In the age of the internet, it’s easier than ever to pull together lots of information to find the best doctor. And if you’re like most patients, the metric you probably rely on most is the doctor’s credentials. Where did she go to school? How many patients has he treated with this condition?
You might also read some Yelp reviews about how nice this doctor is; how friendly and how caring. But all that probably seems secondary to the doctor’s skills; sure, it would be great to have a doctor whom you actually like, but that’s not going to influence your health the way the doctor’s competence will.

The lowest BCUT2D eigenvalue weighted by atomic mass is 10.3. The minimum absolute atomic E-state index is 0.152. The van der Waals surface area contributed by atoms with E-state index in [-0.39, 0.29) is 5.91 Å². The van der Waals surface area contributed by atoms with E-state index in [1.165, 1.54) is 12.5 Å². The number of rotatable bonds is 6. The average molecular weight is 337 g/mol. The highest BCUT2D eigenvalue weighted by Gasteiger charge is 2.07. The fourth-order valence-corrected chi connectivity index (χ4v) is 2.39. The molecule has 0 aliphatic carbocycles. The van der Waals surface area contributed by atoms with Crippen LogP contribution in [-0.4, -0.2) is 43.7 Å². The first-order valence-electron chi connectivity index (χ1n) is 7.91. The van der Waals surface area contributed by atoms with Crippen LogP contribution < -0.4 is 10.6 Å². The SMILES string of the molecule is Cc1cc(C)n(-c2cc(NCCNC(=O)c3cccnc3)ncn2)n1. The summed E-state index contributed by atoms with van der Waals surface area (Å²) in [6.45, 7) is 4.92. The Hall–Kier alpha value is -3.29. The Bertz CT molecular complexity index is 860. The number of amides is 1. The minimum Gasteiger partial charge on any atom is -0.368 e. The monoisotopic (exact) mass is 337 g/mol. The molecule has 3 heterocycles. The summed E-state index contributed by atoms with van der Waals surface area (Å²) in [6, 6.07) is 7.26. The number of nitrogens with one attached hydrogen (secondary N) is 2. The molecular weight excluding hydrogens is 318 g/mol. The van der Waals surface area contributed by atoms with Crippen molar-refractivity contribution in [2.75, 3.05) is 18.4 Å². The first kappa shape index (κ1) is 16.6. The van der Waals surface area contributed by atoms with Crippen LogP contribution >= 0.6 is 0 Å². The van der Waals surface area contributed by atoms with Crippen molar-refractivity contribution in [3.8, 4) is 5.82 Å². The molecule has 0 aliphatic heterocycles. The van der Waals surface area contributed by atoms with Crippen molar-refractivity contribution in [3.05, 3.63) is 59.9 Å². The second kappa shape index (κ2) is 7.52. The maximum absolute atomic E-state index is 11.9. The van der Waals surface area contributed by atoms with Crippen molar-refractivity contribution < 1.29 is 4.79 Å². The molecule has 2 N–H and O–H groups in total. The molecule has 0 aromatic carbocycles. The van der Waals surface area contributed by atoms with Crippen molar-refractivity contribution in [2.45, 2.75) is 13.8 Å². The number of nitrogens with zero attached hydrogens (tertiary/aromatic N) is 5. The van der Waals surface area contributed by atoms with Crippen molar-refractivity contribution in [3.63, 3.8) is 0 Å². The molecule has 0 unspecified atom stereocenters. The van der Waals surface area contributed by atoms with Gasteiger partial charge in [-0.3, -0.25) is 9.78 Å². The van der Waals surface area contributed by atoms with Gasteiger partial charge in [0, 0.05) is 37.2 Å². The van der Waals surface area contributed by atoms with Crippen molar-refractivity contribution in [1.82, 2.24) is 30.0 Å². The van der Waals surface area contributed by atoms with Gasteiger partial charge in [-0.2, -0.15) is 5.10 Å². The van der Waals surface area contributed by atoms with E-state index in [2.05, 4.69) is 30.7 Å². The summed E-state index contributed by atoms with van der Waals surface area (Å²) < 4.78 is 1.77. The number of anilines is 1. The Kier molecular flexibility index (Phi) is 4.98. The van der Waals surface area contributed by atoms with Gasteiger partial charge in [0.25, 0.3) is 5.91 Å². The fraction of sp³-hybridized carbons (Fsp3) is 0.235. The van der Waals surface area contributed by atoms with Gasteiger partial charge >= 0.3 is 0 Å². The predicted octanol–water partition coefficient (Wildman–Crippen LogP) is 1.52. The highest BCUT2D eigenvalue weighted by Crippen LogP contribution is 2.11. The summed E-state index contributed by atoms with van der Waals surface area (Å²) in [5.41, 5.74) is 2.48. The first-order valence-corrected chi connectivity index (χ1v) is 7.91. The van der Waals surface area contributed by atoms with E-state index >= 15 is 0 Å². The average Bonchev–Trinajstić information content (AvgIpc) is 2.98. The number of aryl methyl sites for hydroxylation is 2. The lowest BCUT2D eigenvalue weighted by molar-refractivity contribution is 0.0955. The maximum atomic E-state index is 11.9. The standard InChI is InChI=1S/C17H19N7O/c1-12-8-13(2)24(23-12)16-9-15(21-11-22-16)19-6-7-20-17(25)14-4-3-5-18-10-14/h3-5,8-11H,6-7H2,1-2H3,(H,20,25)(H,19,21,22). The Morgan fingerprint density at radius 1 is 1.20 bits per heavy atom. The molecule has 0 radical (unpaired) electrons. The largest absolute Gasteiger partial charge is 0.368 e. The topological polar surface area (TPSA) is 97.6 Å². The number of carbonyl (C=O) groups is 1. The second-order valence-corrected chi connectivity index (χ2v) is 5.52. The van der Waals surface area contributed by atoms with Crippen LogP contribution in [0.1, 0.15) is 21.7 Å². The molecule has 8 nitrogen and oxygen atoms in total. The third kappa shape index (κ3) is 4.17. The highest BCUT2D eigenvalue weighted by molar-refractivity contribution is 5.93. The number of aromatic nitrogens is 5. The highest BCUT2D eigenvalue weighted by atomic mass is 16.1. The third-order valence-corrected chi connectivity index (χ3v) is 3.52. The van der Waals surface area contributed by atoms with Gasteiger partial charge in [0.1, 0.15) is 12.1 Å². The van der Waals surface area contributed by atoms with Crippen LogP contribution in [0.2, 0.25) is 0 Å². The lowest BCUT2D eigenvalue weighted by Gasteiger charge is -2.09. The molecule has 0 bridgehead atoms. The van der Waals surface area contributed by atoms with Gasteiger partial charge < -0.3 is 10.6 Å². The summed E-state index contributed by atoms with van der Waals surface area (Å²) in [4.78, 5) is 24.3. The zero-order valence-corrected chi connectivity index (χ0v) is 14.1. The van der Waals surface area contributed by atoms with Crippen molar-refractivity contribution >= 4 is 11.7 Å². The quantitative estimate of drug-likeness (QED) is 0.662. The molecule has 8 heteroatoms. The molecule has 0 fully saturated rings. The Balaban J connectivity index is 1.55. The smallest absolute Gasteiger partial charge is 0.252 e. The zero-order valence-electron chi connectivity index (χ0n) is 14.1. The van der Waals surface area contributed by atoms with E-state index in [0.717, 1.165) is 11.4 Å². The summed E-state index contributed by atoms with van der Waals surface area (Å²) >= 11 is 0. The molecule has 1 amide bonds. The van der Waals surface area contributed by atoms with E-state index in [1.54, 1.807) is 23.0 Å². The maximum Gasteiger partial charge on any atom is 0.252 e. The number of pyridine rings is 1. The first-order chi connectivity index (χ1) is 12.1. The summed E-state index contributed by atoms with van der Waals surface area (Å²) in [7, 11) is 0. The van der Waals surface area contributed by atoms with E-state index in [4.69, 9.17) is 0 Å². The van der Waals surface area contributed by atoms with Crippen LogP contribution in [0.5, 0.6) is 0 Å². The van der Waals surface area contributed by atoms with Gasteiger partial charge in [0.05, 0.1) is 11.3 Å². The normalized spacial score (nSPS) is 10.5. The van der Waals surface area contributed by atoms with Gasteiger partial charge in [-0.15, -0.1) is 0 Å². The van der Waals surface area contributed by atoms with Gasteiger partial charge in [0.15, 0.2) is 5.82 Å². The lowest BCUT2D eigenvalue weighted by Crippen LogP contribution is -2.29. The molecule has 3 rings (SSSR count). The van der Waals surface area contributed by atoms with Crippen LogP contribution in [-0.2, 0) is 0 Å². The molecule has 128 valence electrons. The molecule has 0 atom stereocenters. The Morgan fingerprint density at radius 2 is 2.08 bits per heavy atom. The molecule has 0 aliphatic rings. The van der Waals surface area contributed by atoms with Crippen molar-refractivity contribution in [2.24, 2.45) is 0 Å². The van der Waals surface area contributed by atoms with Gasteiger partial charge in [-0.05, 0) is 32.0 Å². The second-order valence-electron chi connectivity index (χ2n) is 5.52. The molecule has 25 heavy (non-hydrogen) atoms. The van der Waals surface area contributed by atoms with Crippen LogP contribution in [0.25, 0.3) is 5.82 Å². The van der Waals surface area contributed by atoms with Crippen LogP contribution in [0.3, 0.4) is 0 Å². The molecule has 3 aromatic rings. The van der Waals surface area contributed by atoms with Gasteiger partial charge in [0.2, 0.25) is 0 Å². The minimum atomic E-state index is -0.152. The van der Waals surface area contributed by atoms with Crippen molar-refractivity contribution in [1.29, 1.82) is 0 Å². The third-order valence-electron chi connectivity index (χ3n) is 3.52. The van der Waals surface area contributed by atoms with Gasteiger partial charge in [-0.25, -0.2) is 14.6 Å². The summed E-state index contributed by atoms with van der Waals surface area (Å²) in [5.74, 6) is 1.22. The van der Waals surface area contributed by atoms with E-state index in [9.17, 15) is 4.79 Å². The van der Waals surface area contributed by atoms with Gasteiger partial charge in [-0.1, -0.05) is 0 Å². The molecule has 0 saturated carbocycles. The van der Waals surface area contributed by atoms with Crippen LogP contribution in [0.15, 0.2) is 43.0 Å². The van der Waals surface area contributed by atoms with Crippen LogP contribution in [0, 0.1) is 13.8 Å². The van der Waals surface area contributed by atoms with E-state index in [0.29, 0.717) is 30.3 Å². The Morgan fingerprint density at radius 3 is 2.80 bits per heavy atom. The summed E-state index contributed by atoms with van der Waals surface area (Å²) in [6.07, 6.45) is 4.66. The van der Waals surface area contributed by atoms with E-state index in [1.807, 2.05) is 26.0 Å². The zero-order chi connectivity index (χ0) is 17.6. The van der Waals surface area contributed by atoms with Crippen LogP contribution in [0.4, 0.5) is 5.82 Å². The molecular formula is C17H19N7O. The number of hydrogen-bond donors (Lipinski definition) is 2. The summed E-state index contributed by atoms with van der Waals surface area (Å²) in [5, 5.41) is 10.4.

But our research in the psychology department at Stanford University suggests that this view is mistaken. We found that having a doctor who is warm and reassuring actually improves your health.
The authors of this article are Lauren Howe, a 2014 Shaper Family Graduate Fellow, Psychology, and Kari Leibowitz, a 2015 Stanford Graduate Fellow and a 2018 Stanford Interdisciplinary Graduate Fellow.